respondents will use managerial and/or professional technical personnel 
to train company employees in order to foster continued compliance with 
the information collection requirements in the Information Furnishers 
Rule and the furnisher provisions of Regulation V.

7,972 hours x $53.38 \13\ = $425,545
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    \13\ http://www.bls.gov/news.release/ocwage.nr0.htm: 
``Occupational Employment and Wages--May 2014,'' Bureau of Labor 
Statistics, U.S. Department of Labor, released March 25, 2015, Table 
1 (``National employment and wage data from the Occupational 
Employment Statistics survey by occupation, May 2014) (hereinafter, 
``BLS Table 1''). See mean hourly wage for ``Training and 
Development Managers.''
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Section 660.4 of FTC Rule/Section 1022.43 of CFPB Rule

A. Burden Hours
    No recurring burden other than that necessary to prepare and 
distribute F/I notices (estimate: 14 minutes per notice \14\).
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    \14\ 74 FR at 31505.

1. 21,720 F/I disputes (estimated number received by furnishers under 
the FTC's jurisdiction \15\)
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    \15\ Id. at 31506 n. 58.
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2. Motor vehicle dealer furnisher ``carve-out'' to FTC: Assumed 4% \16\ 
= 869 F/I disputes
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    \16\ FTC staff believes that 4% is a reasonable estimate based 
on recent data. See ``Key Dimensions and Processes in the U.S. 
Credit Reporting System: A review of how the nation's largest credit 
bureaus handle consumer data,'' December 2012, pp. 14, 29, 31, 34. 
The CFPB report noted that almost 40% of all consumer disputes at 
the nationwide CRAs, on average, can be linked to collections. It 
stated that collection trade lines generate significantly higher 
numbers of consumer disputes than other types of trade lines--
specifically, four times higher than auto. These figures seem to 
suggest that almost 10% of all consumer disputes at the nationwide 
CRAs, on average, can be linked to auto. When the FTC issued its 
final Rule, FTC staff estimated that 40% of direct disputes would 
result in the sending of F/I dispute notices. See 74 FR 31506 n.58. 
The FTC's estimate of 4% is based on taking forty percent of the 10% 
of all consumer disputes at the nationwide CRAs, on average, linked 
to auto loans.
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3. 21,720 F&I disputes--869 ``carve-out'' = 20,851 respondents for 
CFPB-FTC split
    a. Divided by 2 = 10,425 F/I disputes, co-jurisdiction estimate
    b. CFPB: 10,425 F/I disputes
    c. FTC: 869 ``carve-out'' + 10,425 additional F/I disputes = 11,294 
F/I disputes
    d. FTC: 11,294 F/I disputes x 14 minutes each = 2,635 hours
B. Labor Costs
    Labor costs are derived by applying appropriate estimated hourly 
cost figures to the burden hours described above. The FTC assumes that 
respondents will use skilled administrative support personnel to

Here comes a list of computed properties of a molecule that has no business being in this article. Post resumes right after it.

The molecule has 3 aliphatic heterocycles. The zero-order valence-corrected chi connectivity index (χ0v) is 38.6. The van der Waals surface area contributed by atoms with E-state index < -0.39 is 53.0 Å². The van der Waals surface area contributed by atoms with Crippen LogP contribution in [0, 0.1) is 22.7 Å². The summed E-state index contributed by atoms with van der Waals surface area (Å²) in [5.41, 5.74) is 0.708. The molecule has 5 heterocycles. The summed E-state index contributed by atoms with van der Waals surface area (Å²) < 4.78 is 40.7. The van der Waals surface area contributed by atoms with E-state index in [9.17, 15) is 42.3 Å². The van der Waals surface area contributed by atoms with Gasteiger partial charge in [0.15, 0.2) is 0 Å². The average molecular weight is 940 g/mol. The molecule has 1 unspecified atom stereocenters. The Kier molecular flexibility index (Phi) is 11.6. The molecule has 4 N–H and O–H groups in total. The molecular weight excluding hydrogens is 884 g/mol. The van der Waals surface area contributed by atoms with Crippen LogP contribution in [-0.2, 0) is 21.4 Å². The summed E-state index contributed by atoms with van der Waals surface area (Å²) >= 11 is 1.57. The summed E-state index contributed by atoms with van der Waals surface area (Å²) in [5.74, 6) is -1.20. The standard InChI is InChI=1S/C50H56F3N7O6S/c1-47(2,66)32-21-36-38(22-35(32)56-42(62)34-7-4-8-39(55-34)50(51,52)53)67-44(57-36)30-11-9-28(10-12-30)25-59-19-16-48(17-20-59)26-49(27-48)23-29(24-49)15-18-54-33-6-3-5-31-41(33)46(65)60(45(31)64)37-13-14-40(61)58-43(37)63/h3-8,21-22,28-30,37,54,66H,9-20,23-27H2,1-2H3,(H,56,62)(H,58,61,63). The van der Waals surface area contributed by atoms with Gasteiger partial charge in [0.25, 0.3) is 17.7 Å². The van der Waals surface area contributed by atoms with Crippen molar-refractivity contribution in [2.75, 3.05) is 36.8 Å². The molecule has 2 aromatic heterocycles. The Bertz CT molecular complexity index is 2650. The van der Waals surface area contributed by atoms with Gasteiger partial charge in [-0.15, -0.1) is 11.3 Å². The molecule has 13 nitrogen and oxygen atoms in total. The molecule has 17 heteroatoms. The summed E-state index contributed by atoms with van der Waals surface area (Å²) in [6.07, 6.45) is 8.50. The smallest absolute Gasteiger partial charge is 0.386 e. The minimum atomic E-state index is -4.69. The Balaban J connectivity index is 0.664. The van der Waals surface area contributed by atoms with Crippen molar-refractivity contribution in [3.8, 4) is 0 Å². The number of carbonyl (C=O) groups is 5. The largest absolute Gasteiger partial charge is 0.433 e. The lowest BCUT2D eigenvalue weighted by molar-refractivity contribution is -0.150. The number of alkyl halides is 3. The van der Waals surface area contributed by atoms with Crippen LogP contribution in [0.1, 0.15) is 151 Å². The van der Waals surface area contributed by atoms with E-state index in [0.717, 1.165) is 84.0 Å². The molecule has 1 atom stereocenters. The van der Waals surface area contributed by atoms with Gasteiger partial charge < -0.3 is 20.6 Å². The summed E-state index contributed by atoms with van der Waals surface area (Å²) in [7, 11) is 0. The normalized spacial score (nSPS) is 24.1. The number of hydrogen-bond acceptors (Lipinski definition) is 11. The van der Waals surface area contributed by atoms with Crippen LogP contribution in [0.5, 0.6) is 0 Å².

provide the required F/I dispute notices to consumers.

2,635 hours x $22.24 \17\ = $58,602
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    \17\ The revised figure is an averaging of Bureau of Labor 
Statistics mean hourly wages for potentially analogous employee 
types: First-line supervisors of office and administrative support 
workers ($26.15); accounting and auditing clerks ($18.30); brokerage 
clerks ($24.10); eligibility interviewers, government programs 
($20.41). See BLS Table 1. This averages out to $22.24 per hour, 
rounded.

    Thus, total estimated burden under the above-noted regulatory 
sections is 10,607 hours and $484,147.
    Request for Comment: Pursuant to Section 3506(c)(2)(A) of the PRA, 
the FTC invites comments on: (1) Whether the disclosure requirements 
are necessary, including whether the information will be practically 
useful; (2) the accuracy of our burden estimates, including whether the 
methodology and assumptions used are valid; (3) how to improve the 
quality, utility, and clarity of the disclosure requirements; and (4) 
how to minimize the burden of providing the required information to 
consumers.
    You can file a comment online or on paper. For the Commission to 
consider your comment, we must receive it on or before April 25, 2016. 
Write ``Information Furnishers Rule, PRA Comment, P135407'' on your 
comment. Your comment--including your name and your state--will be 
placed on the public record of this proceeding, including to the extent 
practicable, on the public Commission Web site, at http://www.ftc.gov/os/publiccomments.shtm. As a matter of discretion, the Commission tries 
to remove individuals' home contact information from comments before 
placing them on the Commission Web site.
    Because your comment will be made public, you are solely 
responsible for making sure that your comment does not include any 
sensitive personal information, like anyone's Social Security number, 
date of birth, driver's license number or other state identification 
number or foreign country equivalent, passport number, financial 
account number, or credit or debit card number. You are also solely 
responsible for making sure that your comment does not include any 
sensitive health information, like medical records or other 
individually identifiable health information. In addition, do not 
include any ``[t]rade secret or any commercial or financial information 
which is . . . privileged or confidential'' as provided in Section 6(f) 
of the FTC Act 15 U.S.C. 46(f), and FTC Rule 4.10(a)(2), 16 CFR 
4.10(a)(2). In particular, do not include competitively sensitive 
information such as costs, sales statistics, inventories, formulas, 
patterns devices, manufacturing processes, or customer names.
    If you want the Commission to give your comment confidential 
treatment, you must file it in paper form, with a request for 
confidential treatment, and you have to follow the procedure explained 
in FTC Rule 4.9(c).\18\ Your comment will be kept confidential only if 
the FTC General Counsel grants your request in accordance with the law 
and the public interest.
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    \18\ In particular, the written request for confidential 
treatment that accompanies the comment must include the factual and 
legal basis for the request, and must identify the specific portions 
of the comment to be withheld from the public record. See FTC Rule 
4.9(c), 16 CFR 4.9(c).
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    Postal mail addressed to the Commission is subject to delay due to 
heightened security screening. As a result, we encourage you to submit 
your comments online. To make sure that the Commission considers your 
online comment, you must file it at https://ftcpublic.commentworks.com/ftc/infofurnishersrulepra, by following the instructions on the web-
based form. When this Notice appears at http://www.regulations.gov/#!home, you also may file a comment through that Web site.
    If you file your comment on paper, write ``Paperwork Comment: FTC 
File No. P135407'' on your comment and on the envelope, and mail it to 
the following address: Federal Trade Commission, Office of the 
Secretary, 600 Pennsylvania Avenue NW., Suite CC-5610 (Annex J), 
Washington, DC 20580, or deliver your comment to the following address: 
Federal Trade Commission, Office of the Secretary, Constitution Center, 
400 7th Street SW., 5th Floor, Suite 5610 (Annex J), Washington, DC 
20024. If possible, submit your paper comment to the Commission by 
courier or overnight service.
    The FTC Act and other laws that the Commission administers permit 
the collection of public comments to consider and use in this 
proceeding as appropriate. The Commission will consider all timely and 
responsive public comments that it receives on or before April 25, 
2016. For information on the Commission's privacy policy, including 
routine uses permitted by the

[[Page 8962]]

Privacy Act, see http://www.ftc.gov/ftc/privacy.htm.

David C. Shonka,
Principal Deputy General Counsel.
[FR Doc. 2016-03718 Filed 2-22-16; 8:45 am]
 BILLING CODE 6750-01-P